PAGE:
- Mitchell Northam The Atlanta Journal-Constitution
Sandy Springs has a noise ordinance, but currently has no way to decisively measure what is or isn’t too loud.
Because of that, the city is considering changes. In a presentation to the mayor and city council on Tuesday, assistant city manager Jim Tolbert recommended implementing limits on decibels.
This would involve placing decibel readers in the cars of some police officers and city code enforcement staff. Those with readers would have to be trained on how to use the technology and each reader would cost the city “several hundred dollars,” Tolbert said.
District 5 councilman Tibby DeJulio said the city considered changing this ordinance about 10 years ago to implement decibel readings, but was worried about the cost of readers and training. The estimate Tolbert gave is cheaper than what DeJulio thought. District 1 councilman John Paulson added that most smartphones can download free apps that measure decibels.
City staff proposed a limit of 60 decibels at night and 80 decibels during the day in commercial and mixed use areas, and a limit of 55 decibels in residential areas at night and 65 decibels during the day.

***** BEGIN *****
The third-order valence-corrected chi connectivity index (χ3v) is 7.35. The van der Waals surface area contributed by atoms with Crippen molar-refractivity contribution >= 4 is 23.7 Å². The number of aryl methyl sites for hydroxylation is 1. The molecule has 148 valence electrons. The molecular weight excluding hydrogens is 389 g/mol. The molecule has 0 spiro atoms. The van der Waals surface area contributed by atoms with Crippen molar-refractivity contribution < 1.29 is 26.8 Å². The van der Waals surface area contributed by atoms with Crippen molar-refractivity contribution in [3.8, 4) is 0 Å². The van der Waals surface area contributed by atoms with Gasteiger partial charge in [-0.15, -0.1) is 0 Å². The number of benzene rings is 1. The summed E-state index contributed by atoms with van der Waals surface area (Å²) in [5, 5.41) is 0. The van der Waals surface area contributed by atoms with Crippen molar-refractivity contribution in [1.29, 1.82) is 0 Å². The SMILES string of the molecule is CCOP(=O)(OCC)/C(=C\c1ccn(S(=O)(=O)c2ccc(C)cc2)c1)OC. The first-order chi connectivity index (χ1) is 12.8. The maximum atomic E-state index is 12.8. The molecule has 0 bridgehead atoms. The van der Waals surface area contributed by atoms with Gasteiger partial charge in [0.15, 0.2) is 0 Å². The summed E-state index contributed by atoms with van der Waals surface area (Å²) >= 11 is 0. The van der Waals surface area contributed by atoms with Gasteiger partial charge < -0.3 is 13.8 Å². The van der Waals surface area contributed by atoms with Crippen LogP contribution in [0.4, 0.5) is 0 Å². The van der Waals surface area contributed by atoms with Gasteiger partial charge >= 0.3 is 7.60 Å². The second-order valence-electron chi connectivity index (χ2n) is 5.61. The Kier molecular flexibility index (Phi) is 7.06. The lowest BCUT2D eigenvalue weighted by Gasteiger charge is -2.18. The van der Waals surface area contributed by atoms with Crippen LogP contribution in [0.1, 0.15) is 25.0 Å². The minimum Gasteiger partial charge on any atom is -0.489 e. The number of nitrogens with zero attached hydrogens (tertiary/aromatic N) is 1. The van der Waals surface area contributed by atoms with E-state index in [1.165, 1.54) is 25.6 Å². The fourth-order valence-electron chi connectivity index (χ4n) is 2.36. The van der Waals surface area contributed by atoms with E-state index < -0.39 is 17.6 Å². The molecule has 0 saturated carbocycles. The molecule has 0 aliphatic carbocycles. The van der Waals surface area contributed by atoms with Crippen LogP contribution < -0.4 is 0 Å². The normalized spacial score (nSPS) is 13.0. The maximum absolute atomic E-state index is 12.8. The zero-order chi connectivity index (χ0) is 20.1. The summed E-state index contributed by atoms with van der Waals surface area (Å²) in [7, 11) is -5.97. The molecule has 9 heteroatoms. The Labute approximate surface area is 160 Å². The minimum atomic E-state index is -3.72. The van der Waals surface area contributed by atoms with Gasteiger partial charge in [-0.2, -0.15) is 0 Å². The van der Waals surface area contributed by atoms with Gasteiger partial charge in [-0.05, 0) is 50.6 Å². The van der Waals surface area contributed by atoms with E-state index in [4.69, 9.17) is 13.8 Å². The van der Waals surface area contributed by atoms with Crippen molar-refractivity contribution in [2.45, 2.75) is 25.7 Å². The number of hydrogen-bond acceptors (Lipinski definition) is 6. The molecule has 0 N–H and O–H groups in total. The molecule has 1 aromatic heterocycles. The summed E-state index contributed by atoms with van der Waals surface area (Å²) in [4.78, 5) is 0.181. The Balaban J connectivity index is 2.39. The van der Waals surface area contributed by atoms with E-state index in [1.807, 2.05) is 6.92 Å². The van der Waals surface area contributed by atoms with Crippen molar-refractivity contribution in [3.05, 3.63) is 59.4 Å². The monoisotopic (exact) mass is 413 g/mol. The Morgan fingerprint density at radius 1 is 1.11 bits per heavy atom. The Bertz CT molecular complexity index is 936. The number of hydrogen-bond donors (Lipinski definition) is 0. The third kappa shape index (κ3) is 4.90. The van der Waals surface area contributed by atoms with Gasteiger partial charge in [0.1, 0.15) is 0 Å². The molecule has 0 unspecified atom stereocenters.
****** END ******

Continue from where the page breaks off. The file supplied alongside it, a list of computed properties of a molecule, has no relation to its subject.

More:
These codes are similar to what the cities of Charlotte, North Carolina and Charlottesville, Virginia allow, according to information presented to the city council.
For comparison, the sound of a vacuum cleaner checks in at 75 decibels, a siren that's 100 feet away is 140 decibels and the sound of leaves rustling can be 30 decibels, according to WebMD.
Exempt from these codes would be school band or athletic events, lawn care, church bells, religious gatherings and garbage trucks.
But Paulson cautioned that some of the proposed limits are as loud as Ga. 400 typically is, and suggested possibly changing the limits to 10 points above whatever the ambient noise is in a certain area. That is the code that the city of New Orleans, Louisiana follows, according to information presented to the city council.
The council voted to proceed with discussing changes to the ordinance. A vote could come as soon as Feb. 20.
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